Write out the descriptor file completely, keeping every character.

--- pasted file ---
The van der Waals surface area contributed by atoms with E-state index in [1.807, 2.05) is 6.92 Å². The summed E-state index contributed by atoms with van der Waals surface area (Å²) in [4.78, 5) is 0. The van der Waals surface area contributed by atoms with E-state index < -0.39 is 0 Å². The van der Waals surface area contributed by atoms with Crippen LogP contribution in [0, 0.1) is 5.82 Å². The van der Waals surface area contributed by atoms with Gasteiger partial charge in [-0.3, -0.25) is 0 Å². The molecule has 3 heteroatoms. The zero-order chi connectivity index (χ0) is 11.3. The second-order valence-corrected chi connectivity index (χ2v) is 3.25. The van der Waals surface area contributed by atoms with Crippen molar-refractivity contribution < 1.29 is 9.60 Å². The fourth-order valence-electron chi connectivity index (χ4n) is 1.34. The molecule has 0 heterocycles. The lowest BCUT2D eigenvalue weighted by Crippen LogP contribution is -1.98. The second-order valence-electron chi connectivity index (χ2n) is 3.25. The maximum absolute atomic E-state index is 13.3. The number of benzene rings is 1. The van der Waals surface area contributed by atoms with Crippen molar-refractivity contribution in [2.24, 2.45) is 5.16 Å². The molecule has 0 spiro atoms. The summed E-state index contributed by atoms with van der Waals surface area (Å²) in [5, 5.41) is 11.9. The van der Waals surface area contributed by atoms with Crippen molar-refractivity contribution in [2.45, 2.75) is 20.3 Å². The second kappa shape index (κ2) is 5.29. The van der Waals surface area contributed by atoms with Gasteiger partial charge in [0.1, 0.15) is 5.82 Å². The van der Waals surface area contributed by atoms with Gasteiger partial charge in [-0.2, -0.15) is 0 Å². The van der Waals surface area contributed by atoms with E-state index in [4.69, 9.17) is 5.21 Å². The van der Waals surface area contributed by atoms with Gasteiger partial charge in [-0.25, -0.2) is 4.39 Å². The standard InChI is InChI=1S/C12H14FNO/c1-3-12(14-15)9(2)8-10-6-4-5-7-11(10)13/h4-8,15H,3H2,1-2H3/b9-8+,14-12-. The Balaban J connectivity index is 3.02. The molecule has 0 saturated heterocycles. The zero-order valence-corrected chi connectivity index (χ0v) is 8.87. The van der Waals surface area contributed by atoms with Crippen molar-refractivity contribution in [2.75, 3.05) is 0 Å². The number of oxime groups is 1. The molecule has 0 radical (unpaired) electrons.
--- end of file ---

The van der Waals surface area contributed by atoms with E-state index in [1.807, 2.05) is 6.92 Å². The summed E-state index contributed by atoms with van der Waals surface area (Å²) in [4.78, 5) is 0. The van der Waals surface area contributed by atoms with E-state index < -0.39 is 0 Å². The van der Waals surface area contributed by atoms with Crippen LogP contribution in [0, 0.1) is 5.82 Å². The van der Waals surface area contributed by atoms with Gasteiger partial charge in [-0.3, -0.25) is 0 Å². The molecule has 3 heteroatoms. The zero-order chi connectivity index (χ0) is 11.3. The second-order valence-corrected chi connectivity index (χ2v) is 3.25. The van der Waals surface area contributed by atoms with Crippen molar-refractivity contribution < 1.29 is 9.60 Å². The fourth-order valence-electron chi connectivity index (χ4n) is 1.34. The molecule has 0 heterocycles. The lowest BCUT2D eigenvalue weighted by Crippen LogP contribution is -1.98. The second-order valence-electron chi connectivity index (χ2n) is 3.25. The maximum absolute atomic E-state index is 13.3. The number of benzene rings is 1. The van der Waals surface area contributed by atoms with Crippen molar-refractivity contribution in [2.24, 2.45) is 5.16 Å². The molecule has 0 spiro atoms. The summed E-state index contributed by atoms with van der Waals surface area (Å²) in [5, 5.41) is 11.9. The van der Waals surface area contributed by atoms with Crippen molar-refractivity contribution in [2.45, 2.75) is 20.3 Å². The second kappa shape index (κ2) is 5.29. The van der Waals surface area contributed by atoms with Gasteiger partial charge in [0.1, 0.15) is 5.82 Å². The van der Waals surface area contributed by atoms with Gasteiger partial charge in [-0.2, -0.15) is 0 Å². The van der Waals surface area contributed by atoms with E-state index in [4.69, 9.17) is 5.21 Å². The van der Waals surface area contributed by atoms with Gasteiger partial charge in [-0.25, -0.2) is 4.39 Å². The standard InChI is InChI=1S/C12H14FNO/c1-3-12(14-15)9(2)8-10-6-4-5-7-11(10)13/h4-8,15H,3H2,1-2H3/b9-8+,14-12-. The Balaban J connectivity index is 3.02. The molecule has 0 saturated heterocycles. The zero-order valence-corrected chi connectivity index (χ0v) is 8.87. The van der Waals surface area contributed by atoms with Crippen molar-refractivity contribution in [2.75, 3.05) is 0 Å². The number of oxime groups is 1. The molecule has 0 radical (unpaired) electrons.